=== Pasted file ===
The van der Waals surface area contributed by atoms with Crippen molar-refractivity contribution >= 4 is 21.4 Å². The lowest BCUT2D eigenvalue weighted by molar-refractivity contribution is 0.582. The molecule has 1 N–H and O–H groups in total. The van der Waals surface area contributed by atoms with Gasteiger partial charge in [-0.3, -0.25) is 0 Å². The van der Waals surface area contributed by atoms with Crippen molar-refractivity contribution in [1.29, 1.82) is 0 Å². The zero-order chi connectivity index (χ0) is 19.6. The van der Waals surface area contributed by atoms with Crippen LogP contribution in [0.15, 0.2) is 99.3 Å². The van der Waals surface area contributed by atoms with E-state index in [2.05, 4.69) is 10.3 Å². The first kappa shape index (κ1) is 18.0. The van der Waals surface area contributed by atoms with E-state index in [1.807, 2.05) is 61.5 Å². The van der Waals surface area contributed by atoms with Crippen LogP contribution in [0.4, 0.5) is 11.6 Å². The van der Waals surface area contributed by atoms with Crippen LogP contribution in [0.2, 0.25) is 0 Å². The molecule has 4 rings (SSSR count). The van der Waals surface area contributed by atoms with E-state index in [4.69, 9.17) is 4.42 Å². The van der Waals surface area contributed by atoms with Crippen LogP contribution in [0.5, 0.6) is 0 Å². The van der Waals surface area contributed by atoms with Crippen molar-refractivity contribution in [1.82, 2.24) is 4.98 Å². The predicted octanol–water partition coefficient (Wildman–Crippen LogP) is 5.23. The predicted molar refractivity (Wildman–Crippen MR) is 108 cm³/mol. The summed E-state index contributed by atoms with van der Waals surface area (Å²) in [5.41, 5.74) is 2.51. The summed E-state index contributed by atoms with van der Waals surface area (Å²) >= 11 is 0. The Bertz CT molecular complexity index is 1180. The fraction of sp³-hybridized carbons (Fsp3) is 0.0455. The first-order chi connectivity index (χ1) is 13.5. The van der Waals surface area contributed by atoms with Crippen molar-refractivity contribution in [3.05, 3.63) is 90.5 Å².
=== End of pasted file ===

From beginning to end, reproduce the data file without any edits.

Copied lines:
The van der Waals surface area contributed by atoms with Crippen molar-refractivity contribution >= 4 is 21.4 Å². The lowest BCUT2D eigenvalue weighted by molar-refractivity contribution is 0.582. The molecule has 1 N–H and O–H groups in total. The van der Waals surface area contributed by atoms with Gasteiger partial charge in [-0.3, -0.25) is 0 Å². The van der Waals surface area contributed by atoms with Crippen molar-refractivity contribution in [1.29, 1.82) is 0 Å². The zero-order chi connectivity index (χ0) is 19.6. The van der Waals surface area contributed by atoms with Crippen LogP contribution in [0.15, 0.2) is 99.3 Å². The van der Waals surface area contributed by atoms with E-state index in [2.05, 4.69) is 10.3 Å². The first kappa shape index (κ1) is 18.0. The van der Waals surface area contributed by atoms with E-state index in [1.807, 2.05) is 61.5 Å². The van der Waals surface area contributed by atoms with Crippen LogP contribution in [0.4, 0.5) is 11.6 Å². The van der Waals surface area contributed by atoms with Crippen LogP contribution in [0.2, 0.25) is 0 Å². The molecule has 4 rings (SSSR count). The van der Waals surface area contributed by atoms with E-state index in [4.69, 9.17) is 4.42 Å². The van der Waals surface area contributed by atoms with Crippen LogP contribution in [0.5, 0.6) is 0 Å². The van der Waals surface area contributed by atoms with Crippen molar-refractivity contribution in [1.82, 2.24) is 4.98 Å². The predicted octanol–water partition coefficient (Wildman–Crippen LogP) is 5.23. The predicted molar refractivity (Wildman–Crippen MR) is 108 cm³/mol. The summed E-state index contributed by atoms with van der Waals surface area (Å²) in [5.41, 5.74) is 2.51. The summed E-state index contributed by atoms with van der Waals surface area (Å²) >= 11 is 0. The Bertz CT molecular complexity index is 1180. The fraction of sp³-hybridized carbons (Fsp3) is 0.0455. The first-order chi connectivity index (χ1) is 13.5. The van der Waals surface area contributed by atoms with Crippen molar-refractivity contribution in [3.05, 3.63) is 90.5 Å².